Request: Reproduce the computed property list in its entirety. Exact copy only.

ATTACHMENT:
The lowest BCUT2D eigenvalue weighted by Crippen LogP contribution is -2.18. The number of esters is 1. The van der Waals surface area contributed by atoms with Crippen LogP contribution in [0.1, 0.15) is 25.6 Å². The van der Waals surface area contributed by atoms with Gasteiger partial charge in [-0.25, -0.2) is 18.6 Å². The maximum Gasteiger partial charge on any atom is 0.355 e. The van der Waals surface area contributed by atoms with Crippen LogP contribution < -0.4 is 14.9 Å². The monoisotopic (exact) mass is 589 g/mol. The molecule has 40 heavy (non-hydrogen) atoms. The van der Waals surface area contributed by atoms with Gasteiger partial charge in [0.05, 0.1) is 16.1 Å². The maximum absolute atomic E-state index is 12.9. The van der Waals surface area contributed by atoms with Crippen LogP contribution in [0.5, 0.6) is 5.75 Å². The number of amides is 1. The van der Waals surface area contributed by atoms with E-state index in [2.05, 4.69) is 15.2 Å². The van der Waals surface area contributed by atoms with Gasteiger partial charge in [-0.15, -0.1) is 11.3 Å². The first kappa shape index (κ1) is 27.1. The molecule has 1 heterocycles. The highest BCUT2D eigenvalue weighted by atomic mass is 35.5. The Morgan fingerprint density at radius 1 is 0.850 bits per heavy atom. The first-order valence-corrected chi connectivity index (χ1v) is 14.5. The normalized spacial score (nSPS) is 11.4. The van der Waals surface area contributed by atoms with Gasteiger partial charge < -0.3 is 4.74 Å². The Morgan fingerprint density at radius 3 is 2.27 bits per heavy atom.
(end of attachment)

The lowest BCUT2D eigenvalue weighted by Crippen LogP contribution is -2.18. The number of esters is 1. The van der Waals surface area contributed by atoms with Crippen LogP contribution in [0.1, 0.15) is 25.6 Å². The van der Waals surface area contributed by atoms with Gasteiger partial charge in [-0.25, -0.2) is 18.6 Å². The maximum Gasteiger partial charge on any atom is 0.355 e. The van der Waals surface area contributed by atoms with Crippen LogP contribution < -0.4 is 14.9 Å². The monoisotopic (exact) mass is 589 g/mol. The molecule has 40 heavy (non-hydrogen) atoms. The van der Waals surface area contributed by atoms with Gasteiger partial charge in [0.05, 0.1) is 16.1 Å². The maximum absolute atomic E-state index is 12.9. The van der Waals surface area contributed by atoms with Crippen LogP contribution in [0.5, 0.6) is 5.75 Å². The number of amides is 1. The van der Waals surface area contributed by atoms with E-state index in [2.05, 4.69) is 15.2 Å². The van der Waals surface area contributed by atoms with Gasteiger partial charge in [-0.15, -0.1) is 11.3 Å². The first kappa shape index (κ1) is 27.1. The molecule has 1 heterocycles. The highest BCUT2D eigenvalue weighted by atomic mass is 35.5. The Morgan fingerprint density at radius 1 is 0.850 bits per heavy atom. The first-order valence-corrected chi connectivity index (χ1v) is 14.5. The normalized spacial score (nSPS) is 11.4. The van der Waals surface area contributed by atoms with Gasteiger partial charge < -0.3 is 4.74 Å². The Morgan fingerprint density at radius 3 is 2.27 bits per heavy atom.